Tuesday, June 29, 2010


Do you ever wonder what it might be like to be famous?
I mean really famous.
Like Celine Dion, Jesus or William Shatner.

If there was a lot of money attached to fame, I believe I could handle it.
I believe I could.
Yes. I know I could.
If world-wide fame snuck up behind me tomorrow and smacked me- right up the side of my head, I could adjust.

Now I have had a moderate amount of fame in my life.
Being in Broadcasting for 25+ years gave me the opportunity to be known- a celebrity if you will, in the various communities where I lived. The positive side of “Radio Fame” was the fact that many people- although familiar with my voice, didn’t always recognize me in public. Frequently, when I was out “on location” doing a live broadcast for a radio station, someone would walk up to me and say- “Who are You?”
A fair question since listeners mostly knew voices- not faces. Of course, that all changed in the computer age when our faces were plastered across Internet websites.

How do I live with Fame?
One of the funniest chance meetings I had with a faithful listener happened right here in Orillia at the old Loblaws store that was located on West Street North just south of Coldwater Road. The location is now a health club.
I had stopped into the store to get something to BBQ on my way home from the radio station. I started browsing through the sausages, moved to beef and hot dogs and segued to poultry. There was a lady standing to my left dressed in yellow chiffon who appeared as if she had just come from an elegant summer garden party. She sported a wide-brimmed summer sun hat which sat low on her forehead. She reminded me of Greta Garbo standing there anxiously picking through the chicken bits.

I had read when Garbo walked through outdoor Farmer’s Markets or flea markets in New York City, she would wear a large, wide-brimmed hat to disguise herself.
She rarely talked.
However, she was usually recognized. People expected her to show up on Saturday mornings or Sunday afternoons at her favourite haunts. Some even went looking for her. Apparently, she was never bothered by over-excited fans or paparazzi.
She was such as icon, people just admired her from a distance.

Meanwhile, back at the chicken counter, I started to sort threw the chicken thighs to find just the right package.
The lady in yellow chiffon eventually broke her silence-
“Darling, aren’t the prices terrible for a piece of chicken?”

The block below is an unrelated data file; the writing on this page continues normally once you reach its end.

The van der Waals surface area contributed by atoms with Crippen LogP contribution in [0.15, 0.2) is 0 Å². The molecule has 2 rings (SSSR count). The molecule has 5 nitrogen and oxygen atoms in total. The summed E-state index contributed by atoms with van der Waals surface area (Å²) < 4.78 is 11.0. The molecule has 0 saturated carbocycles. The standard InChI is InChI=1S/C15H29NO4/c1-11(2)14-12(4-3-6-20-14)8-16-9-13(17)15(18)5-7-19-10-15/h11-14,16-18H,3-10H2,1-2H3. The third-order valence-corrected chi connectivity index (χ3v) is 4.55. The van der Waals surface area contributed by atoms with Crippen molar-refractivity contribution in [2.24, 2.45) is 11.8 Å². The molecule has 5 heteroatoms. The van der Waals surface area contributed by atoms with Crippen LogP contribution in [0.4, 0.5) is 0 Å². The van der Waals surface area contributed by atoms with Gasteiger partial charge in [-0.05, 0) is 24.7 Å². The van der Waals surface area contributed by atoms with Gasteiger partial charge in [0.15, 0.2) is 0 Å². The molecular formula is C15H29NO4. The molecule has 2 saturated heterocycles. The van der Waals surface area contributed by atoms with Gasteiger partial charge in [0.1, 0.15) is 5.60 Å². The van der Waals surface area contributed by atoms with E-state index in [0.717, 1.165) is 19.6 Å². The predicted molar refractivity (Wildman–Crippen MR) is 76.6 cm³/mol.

The voice was low, distinctly British and definitely had an upper class timbre.
It sounded vaguely familiar. I didn’t pay too much attention at first.
“Yes, for a little piece of chicken they certainly want a lot- don’t they?”- I said.
She stopped sorting through the poultry, looked up at me and placed a left hand across her chest and said-
I looked up from the chicken, recognizing the voice and the person standing next to me and said- “Constance?”
“Yes Darling. It’s me! We finally meet, face to face after all these years!”
“It appears so. Who would have thought?”
“Yes and can you believe it? What fate. We meet over packages of raw chicken at the meat counter” she pauses and looks around and says in a disappointing tone- “at Loblaws!”
We laugh.
“Darling,”- she says clutching my arm, “Let’s make a pact!”
“All right.” I say with a little hesitancy in my voice, “Just what kind of a pact?”
She leans towards my face and in a deep, throaty voice- pausing between each word, she says quite simply-
“Never ~pause~ tell ~pause~ a soul!
We shook on it, chose our chicken and that was the first and last time I ever talked to her- face to face.

Constance continued to be a faithful listener for many years. She would call me up when I was “on air” and- usually dispensing with telephone pleasantries such as “Hello, it’s Constance”, she would get right to the point-
“Darling, that song by Perry Como. I detest that song!”
“When is it going to stop raining Robert?”
Some times she had had a glass or two of bourbon and it would sound like this-
“Woberrrrt Dahhhling. Dooo you shuppose I could hear a tuuuuune from Pppppeggy Lee?”

The price of fame.
I never got rich from radio. Hardly made a dime.
I haven’t gotten rich from theatre either- at least not so far.
I do have people stare at me from time to time when I am around town.
A couple of years ago a pair of ladies standing a couple of metres from me at Zehr’s pointed to me and said- “That’s that guy from that show!”

Sitting at Theo’s having dinner one evening a man turns to me at the next table and says-
“You were wonderful in that show, what was it called?”
Not being sure what show he meant,I said- “What show was that Sir?”
“You know, the one where you played that guy!”
“Oh. That one. Well, thank you very much.”
I had no idea what show he meant.

Then, last weekend at Street’s Alive, I had wandered ahead of Tom and was talking to one of the artists who had painted a guitar. As I spoke with the artist, I could see Tom speaking with a lady who kept looking at me and pointing. Eventually, he brought her over to meet me.
“I just loved you in that show where you played a butler!”- she tells me with a laugh.
At least she knew the part I had played.
“Oh yes, I was Cogburn and the show was “Out of Sight, Out of Murder”.
“Well it was good, I just wanted you to know.”
“Thank you. I appreciate that.”

Here endeth the one important lesson.
Fame is fleeting.
If it’s what you desire, grab it and hold on because it doesn’t last.
You’re only as famous as the last package of chicken you bought at Loblaws!

Have a good day!